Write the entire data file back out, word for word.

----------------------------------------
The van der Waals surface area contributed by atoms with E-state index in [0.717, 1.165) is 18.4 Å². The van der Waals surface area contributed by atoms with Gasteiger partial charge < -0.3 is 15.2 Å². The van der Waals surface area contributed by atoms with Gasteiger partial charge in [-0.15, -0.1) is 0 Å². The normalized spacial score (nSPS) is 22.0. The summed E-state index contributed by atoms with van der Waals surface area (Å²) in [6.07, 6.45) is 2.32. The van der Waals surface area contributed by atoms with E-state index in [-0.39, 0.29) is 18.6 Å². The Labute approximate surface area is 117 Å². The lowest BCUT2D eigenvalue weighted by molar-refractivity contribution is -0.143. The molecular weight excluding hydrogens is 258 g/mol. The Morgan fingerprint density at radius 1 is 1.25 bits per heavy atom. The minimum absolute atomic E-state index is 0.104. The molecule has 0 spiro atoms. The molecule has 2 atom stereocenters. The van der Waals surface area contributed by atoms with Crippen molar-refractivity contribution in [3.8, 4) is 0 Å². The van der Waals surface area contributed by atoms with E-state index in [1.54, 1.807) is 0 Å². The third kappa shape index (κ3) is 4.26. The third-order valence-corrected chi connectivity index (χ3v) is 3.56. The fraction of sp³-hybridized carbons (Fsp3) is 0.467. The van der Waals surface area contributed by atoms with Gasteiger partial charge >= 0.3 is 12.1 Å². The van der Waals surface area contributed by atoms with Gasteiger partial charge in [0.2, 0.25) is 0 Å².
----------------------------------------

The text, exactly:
The van der Waals surface area contributed by atoms with E-state index in [0.717, 1.165) is 18.4 Å². The van der Waals surface area contributed by atoms with Gasteiger partial charge < -0.3 is 15.2 Å². The van der Waals surface area contributed by atoms with Gasteiger partial charge in [-0.15, -0.1) is 0 Å². The normalized spacial score (nSPS) is 22.0. The summed E-state index contributed by atoms with van der Waals surface area (Å²) in [6.07, 6.45) is 2.32. The van der Waals surface area contributed by atoms with E-state index in [-0.39, 0.29) is 18.6 Å². The Labute approximate surface area is 117 Å². The lowest BCUT2D eigenvalue weighted by molar-refractivity contribution is -0.143. The molecular weight excluding hydrogens is 258 g/mol. The Morgan fingerprint density at radius 1 is 1.25 bits per heavy atom. The minimum absolute atomic E-state index is 0.104. The molecule has 0 spiro atoms. The molecule has 2 atom stereocenters. The van der Waals surface area contributed by atoms with Crippen molar-refractivity contribution in [3.8, 4) is 0 Å². The van der Waals surface area contributed by atoms with E-state index in [1.54, 1.807) is 0 Å². The third kappa shape index (κ3) is 4.26. The third-order valence-corrected chi connectivity index (χ3v) is 3.56. The fraction of sp³-hybridized carbons (Fsp3) is 0.467. The van der Waals surface area contributed by atoms with Gasteiger partial charge >= 0.3 is 12.1 Å². The van der Waals surface area contributed by atoms with Gasteiger partial charge in [0.2, 0.25) is 0 Å².